Lately, there has been some buzz in the community about cultural appropriation of African belief systems. We’ve talked a lot about the problem, and I think it’s time we addressed some realistic solutions. The global spiritual community has always shared information, but the speed has increased dramatically since the internet. Sometimes speed isn’t such a good thing when one is dealing with ideas that can take many years to grasp, even for someone who belongs to the culture in which it arose.
It is very important that diaspora practitioners, who sometimes have the western tendency to be a bit focused on maintaining identity in a way that Africans in their ancestral homelands don’t have to worry about, understand the way others learn about the Vodun. If you are multi generation legacy, the way you learned is not the only way or the only legitimate way. For some, this is a journey they began as an individual, or their legacy may be only one or two generations deep, or may have been secret.
In some cases, someone may have been called/contacted by a Vodun, Orisha, Lwa, or other African flavor of Energy/Spirit even though they are practicing a non African faith. In some, they find that African ideas fill in some space in their belief system that others don’t. Sometimes, it’s just a matter of liking an idea and incorporating it into their practice. These aren’t necessarily bad, but can turn bad if they are misinterpreting something, and don’t have the guidance to correct it.
Heritage, Tradition, and Innovation.
A great artist, Pablo Picasso once said that one should learn the rules so that one can break them like an artist. Though African spirituality tends to be more like a science no matter where in Africa it is from, one should learn the traditions well before taking it upon one’s self to deviate from them. For this reason, if you are not a practitioner of west or central African belief systems, but were called nonetheless, or you are incorporating Spirits whose relational identities were crystallized in Africa into your belief system, you should take it upon yourself to contact a priest/ess in or from Africa.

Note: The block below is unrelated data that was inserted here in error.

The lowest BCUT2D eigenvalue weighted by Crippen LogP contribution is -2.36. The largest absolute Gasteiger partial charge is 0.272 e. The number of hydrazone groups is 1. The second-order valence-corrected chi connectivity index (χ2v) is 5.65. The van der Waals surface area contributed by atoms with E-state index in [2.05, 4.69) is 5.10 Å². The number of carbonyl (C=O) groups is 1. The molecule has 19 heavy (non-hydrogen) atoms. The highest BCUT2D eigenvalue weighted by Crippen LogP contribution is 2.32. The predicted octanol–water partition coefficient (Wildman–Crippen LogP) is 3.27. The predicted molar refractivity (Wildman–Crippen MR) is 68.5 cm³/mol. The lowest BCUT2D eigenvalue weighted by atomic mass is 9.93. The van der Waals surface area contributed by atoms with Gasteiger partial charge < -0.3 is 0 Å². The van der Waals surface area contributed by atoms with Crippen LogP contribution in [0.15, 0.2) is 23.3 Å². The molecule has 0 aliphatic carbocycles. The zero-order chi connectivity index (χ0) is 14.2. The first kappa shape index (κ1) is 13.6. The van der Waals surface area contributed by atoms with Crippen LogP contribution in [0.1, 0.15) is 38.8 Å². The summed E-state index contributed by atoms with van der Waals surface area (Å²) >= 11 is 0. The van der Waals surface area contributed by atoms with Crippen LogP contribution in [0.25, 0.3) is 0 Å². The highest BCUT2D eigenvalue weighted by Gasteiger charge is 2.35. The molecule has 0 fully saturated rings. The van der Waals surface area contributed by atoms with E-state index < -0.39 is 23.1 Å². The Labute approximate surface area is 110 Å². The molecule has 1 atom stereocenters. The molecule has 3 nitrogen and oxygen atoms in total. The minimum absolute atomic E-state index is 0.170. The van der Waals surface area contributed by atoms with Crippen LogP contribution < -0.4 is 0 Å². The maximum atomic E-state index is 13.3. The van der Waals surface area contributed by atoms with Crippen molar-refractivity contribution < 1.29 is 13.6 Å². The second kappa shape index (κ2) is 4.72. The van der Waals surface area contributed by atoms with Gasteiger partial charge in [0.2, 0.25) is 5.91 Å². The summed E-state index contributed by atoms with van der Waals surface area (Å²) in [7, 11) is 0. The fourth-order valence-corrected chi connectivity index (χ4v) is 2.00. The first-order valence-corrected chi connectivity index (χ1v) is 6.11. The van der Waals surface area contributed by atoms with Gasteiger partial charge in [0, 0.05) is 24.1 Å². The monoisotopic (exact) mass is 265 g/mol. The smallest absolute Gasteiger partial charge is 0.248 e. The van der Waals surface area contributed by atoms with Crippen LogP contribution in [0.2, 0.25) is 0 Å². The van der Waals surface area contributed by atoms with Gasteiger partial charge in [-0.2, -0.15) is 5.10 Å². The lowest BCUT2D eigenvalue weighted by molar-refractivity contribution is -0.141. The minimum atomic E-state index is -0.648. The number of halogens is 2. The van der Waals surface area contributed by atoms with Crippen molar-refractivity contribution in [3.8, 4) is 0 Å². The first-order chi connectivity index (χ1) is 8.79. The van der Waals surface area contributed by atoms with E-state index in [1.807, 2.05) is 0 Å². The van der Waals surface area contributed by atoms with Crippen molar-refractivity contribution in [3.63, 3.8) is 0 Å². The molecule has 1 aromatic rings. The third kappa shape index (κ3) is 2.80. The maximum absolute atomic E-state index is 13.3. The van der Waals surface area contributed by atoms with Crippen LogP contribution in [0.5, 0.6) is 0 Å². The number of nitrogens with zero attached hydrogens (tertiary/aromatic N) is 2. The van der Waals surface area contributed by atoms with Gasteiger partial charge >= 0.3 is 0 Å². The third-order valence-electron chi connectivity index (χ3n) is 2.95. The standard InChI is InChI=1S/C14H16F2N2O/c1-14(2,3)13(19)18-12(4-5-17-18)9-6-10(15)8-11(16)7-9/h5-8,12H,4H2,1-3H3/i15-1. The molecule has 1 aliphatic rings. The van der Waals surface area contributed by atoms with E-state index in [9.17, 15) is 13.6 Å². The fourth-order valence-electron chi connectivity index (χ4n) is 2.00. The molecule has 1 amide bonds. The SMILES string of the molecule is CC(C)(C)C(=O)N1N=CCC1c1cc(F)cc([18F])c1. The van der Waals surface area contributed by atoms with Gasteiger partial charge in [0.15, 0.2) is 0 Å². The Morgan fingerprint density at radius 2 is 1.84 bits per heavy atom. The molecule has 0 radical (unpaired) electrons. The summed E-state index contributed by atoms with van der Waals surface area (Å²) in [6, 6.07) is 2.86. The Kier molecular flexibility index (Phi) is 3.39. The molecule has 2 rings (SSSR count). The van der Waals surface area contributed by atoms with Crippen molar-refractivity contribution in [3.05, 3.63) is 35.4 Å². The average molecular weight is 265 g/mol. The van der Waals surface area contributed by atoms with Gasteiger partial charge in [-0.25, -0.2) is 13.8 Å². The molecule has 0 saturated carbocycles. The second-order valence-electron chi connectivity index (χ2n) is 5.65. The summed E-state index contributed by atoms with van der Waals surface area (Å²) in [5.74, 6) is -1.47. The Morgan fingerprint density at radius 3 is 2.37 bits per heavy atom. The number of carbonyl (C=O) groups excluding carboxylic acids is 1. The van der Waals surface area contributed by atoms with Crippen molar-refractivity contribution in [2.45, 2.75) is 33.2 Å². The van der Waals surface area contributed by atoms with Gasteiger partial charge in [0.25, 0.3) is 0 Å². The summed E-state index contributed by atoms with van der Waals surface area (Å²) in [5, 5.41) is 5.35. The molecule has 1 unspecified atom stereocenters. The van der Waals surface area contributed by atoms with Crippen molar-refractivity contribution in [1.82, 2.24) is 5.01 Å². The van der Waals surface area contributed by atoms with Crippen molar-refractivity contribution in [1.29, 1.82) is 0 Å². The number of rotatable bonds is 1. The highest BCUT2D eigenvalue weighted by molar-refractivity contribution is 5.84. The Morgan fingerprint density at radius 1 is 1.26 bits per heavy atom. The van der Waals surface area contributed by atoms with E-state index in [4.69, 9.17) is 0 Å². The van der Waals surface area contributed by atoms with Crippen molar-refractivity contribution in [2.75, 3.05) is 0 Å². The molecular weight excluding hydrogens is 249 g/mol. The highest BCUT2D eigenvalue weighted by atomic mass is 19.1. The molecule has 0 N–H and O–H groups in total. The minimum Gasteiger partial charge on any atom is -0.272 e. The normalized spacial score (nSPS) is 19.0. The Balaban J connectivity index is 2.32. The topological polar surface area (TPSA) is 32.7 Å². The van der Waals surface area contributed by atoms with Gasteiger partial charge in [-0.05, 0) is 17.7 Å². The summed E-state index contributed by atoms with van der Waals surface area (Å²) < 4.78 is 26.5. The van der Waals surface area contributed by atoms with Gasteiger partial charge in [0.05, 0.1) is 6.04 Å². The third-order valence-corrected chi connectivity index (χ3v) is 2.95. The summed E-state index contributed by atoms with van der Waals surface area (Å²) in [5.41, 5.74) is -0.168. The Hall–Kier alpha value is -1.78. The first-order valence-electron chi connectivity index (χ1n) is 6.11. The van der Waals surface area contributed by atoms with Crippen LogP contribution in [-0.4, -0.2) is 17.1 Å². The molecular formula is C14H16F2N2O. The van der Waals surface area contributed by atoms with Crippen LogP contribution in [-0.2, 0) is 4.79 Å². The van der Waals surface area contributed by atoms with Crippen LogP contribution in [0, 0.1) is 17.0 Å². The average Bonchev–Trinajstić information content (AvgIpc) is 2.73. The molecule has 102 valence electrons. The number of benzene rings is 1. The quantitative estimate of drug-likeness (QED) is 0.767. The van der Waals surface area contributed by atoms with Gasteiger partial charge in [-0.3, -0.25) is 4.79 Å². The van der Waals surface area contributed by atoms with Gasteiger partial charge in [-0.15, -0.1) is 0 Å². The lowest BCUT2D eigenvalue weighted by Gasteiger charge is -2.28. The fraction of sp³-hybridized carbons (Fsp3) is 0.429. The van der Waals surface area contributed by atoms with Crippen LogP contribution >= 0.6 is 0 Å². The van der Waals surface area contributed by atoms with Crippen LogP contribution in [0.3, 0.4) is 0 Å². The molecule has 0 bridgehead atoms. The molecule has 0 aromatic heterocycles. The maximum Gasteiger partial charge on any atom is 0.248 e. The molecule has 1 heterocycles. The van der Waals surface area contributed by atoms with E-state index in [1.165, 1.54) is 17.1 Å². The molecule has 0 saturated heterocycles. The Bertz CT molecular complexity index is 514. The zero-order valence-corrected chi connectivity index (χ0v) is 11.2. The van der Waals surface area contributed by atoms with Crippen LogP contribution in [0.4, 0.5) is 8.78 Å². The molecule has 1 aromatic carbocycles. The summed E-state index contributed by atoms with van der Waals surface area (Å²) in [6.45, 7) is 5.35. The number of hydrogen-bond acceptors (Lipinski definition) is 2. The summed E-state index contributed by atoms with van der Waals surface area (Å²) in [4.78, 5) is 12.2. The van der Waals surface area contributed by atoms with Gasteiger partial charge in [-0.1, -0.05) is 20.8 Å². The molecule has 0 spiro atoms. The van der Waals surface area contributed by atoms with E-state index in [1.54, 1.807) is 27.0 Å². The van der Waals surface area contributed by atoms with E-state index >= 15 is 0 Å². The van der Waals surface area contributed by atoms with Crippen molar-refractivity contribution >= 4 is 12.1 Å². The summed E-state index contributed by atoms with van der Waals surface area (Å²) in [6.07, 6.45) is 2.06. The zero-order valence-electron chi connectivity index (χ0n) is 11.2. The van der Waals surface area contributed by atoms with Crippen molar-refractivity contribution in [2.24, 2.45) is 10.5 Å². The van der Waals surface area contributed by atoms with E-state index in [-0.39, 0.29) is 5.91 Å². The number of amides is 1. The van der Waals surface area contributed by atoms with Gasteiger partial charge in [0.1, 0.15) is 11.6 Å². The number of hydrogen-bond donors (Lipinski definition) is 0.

All of us in the diaspora with the option and any level of respect, have connections with priests and practitioners in Africa. All of us.
Be aware that most traditions were local and based around families, clans, and villages, and that the people and geography and climate were important and unique. What is a blessing in one place may be an abomination in another, as far as general practice, but at the more esoteric level, many things start to merge. You will do well to be in touch with someone aware enough and deep enough in actual practice, to advise and guide you even though you are far from their local area.
Even if you don’t intend to fully commit to an African belief system, it is important to have this line of communication to avoid doing things that may be disrespectful or just imbalanced or nonsensical. If, for instance, you are Wiccan, and you like Yemaya, that is all good, but if you want to get the most positive energy from that, you should ask Eshu to open the way for you to speak to Yemaya. There is no Yemaya without Vodun, and in Vodun, we (generally) call to Eshu (or the Gate Keeper by another name) before we contact other Orishas. There are many good reasons for this that a priest/ess would be able to explain to you in detail.
We keep in touch with those in the Motherland so that even if our ways are quite different, we stay within certain bounds of sanity and soundness.
Now, using the Yemaya example again, once you understand why you should ask Eshu to open the gate first, and the ways to go about this, you may think of ways to do this “seamlessly” in a Wiccan ceremony or observance. This is an innovation, and it is okay. Just get some feedback from your African guides, and perhaps discuss this with others who are doing something similar.